Tabora (in Tanzania), to Mwanza on Lake Victoria, where one spent a day, usually at the Club, waiting for the lake
steamer. The club had facilities for swimming in the lake, by way of an old anti-submarine net, intended to keep out
the crocodiles. Nobody seemed to think it necessary to point out that a net which would keep out a submarine was not
necessarily a deterrent to a croc. If the steamer went clock-wise round the Lake one would go to places like Bukoba,
the far end of the world, on the west side, before going on round past Uganda to Kisumu, and if one was lucky, it went
anticlockwise, which only took a day and a night. One then disembarked at Kisumu, and had to wait for the next train,
which usually came on the same day. Again, we would try to find something to do. On occasions, we jumped over the fence
into the Kisumu Club, to use their pool. The train took a night and a day to get to Nairobi, but by then numbers of other
boys had joined the train, and the journey was fairly eventful, especially for new boys. Bullying started at that moment.
The train did not go very fast. It was possible to get off it, run alongside, and get on again. It was also possible to
get on the roof of one’s carriage and jump from one carriage to the other, all the way along the train.
The train stopped near the school grounds, to allow the boys to disembark, and to stagger up to the school, each
carrying the vast regulation tin trunk, usually, in true African fashion, on his head.
Others have described the first frightening days at school, and the cry of “rabble” that was part of the system of
fagging then in operation. One soon settled down to find one’s place in the order of things. As the years went by
one also found some sporting talent, which helped. Fairly ferocious fights also took place as boys found their place
in the pecking order. All this kept us very fit.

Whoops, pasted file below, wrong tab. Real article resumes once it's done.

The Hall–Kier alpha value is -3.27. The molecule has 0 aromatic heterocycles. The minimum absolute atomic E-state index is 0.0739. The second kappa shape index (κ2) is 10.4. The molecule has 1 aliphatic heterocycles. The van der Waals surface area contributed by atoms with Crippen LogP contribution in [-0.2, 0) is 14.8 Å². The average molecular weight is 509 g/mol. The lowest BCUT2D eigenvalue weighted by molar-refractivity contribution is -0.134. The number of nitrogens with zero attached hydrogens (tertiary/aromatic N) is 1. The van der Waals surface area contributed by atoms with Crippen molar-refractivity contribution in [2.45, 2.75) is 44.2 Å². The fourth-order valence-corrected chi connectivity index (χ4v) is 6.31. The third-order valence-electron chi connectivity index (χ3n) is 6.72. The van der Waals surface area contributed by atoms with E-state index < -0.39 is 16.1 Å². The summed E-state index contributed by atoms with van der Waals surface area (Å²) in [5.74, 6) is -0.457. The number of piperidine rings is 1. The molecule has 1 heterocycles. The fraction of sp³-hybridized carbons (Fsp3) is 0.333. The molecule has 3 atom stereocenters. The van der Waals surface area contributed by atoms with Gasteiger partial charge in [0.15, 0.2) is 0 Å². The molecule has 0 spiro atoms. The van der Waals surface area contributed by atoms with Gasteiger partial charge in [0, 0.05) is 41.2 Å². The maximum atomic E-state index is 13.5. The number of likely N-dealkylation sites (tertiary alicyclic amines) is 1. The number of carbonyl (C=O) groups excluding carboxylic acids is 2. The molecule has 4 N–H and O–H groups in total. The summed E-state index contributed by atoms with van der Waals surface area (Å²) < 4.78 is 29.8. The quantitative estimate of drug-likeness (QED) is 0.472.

On one of the Old Cambrian web pages there is a picture of
Jack Rodda as the base of a pyramid of three other boys.
I remember the occasion of this photograph, probably taken in 1948. Jack Rodda, always called Jake, was in the same
House as I was. He was popular, an independent minded young man, keen on fitness, as we all were, tall, rangy, and,
although not the greatest academic, mature for his years. There was a brief period when we were told that there was a
gang of town boys intent on ambushing Prince of Wales boys when we went to town on the weekly shopping lorry. We were
all perturbed, and discussed possible defensive tactics at length. Jake, however, went off to see someone who had a
metalworking shop. He came back with part of a lorry leaf spring, straightened, pointed, sharpened on both sides,
and ground into a huge combination knife and knuckleduster. He brought it into the school concealed down the front
of his shorts, an act of characteristic bravery from several points of view. The weapon was never tested in battle,
but its existence was a great boost to morale, and its deterrent effect was overpowering.
At this time, the School was good at boxing. It had a boxing coach in the person of the R.A.F welterweight champion,
Warrant Officer Wilby. The best boxer in the School, by far, was one Hatfield, an extremely nice young man, who
carried his prowess lightly, and never abused it. He was an excellent boxer, with an economic style, and crisp,